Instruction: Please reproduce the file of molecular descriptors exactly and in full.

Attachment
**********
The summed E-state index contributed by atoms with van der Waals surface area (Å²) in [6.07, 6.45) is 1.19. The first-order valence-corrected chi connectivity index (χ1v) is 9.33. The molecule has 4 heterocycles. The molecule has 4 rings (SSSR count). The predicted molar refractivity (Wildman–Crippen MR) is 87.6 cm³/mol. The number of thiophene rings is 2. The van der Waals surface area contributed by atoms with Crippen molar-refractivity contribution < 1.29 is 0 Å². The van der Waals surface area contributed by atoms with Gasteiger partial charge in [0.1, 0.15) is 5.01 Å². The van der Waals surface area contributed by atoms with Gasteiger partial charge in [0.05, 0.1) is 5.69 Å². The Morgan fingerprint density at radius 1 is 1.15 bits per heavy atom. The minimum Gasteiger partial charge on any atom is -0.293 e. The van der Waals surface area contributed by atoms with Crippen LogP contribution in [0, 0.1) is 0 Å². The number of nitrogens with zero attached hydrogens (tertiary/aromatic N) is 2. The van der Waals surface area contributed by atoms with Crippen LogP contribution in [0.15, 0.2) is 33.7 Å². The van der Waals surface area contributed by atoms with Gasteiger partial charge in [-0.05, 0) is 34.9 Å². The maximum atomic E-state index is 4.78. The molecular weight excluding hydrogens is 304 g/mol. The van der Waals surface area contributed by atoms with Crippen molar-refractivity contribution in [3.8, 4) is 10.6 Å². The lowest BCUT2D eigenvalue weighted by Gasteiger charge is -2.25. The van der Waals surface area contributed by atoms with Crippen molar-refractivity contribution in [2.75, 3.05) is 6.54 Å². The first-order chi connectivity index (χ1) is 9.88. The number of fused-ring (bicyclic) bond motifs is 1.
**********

The summed E-state index contributed by atoms with van der Waals surface area (Å²) in [6.07, 6.45) is 1.19. The first-order valence-corrected chi connectivity index (χ1v) is 9.33. The molecule has 4 heterocycles. The molecule has 4 rings (SSSR count). The predicted molar refractivity (Wildman–Crippen MR) is 87.6 cm³/mol. The number of thiophene rings is 2. The van der Waals surface area contributed by atoms with Crippen molar-refractivity contribution < 1.29 is 0 Å². The van der Waals surface area contributed by atoms with Gasteiger partial charge in [0.1, 0.15) is 5.01 Å². The van der Waals surface area contributed by atoms with Gasteiger partial charge in [0.05, 0.1) is 5.69 Å². The Morgan fingerprint density at radius 1 is 1.15 bits per heavy atom. The minimum Gasteiger partial charge on any atom is -0.293 e. The van der Waals surface area contributed by atoms with Crippen LogP contribution in [0, 0.1) is 0 Å². The number of nitrogens with zero attached hydrogens (tertiary/aromatic N) is 2. The van der Waals surface area contributed by atoms with Crippen LogP contribution in [0.15, 0.2) is 33.7 Å². The van der Waals surface area contributed by atoms with Gasteiger partial charge in [-0.05, 0) is 34.9 Å². The maximum atomic E-state index is 4.78. The molecular weight excluding hydrogens is 304 g/mol. The van der Waals surface area contributed by atoms with Crippen molar-refractivity contribution in [3.8, 4) is 10.6 Å². The lowest BCUT2D eigenvalue weighted by Gasteiger charge is -2.25. The van der Waals surface area contributed by atoms with Crippen molar-refractivity contribution in [2.75, 3.05) is 6.54 Å². The first-order chi connectivity index (χ1) is 9.88. The number of fused-ring (bicyclic) bond motifs is 1.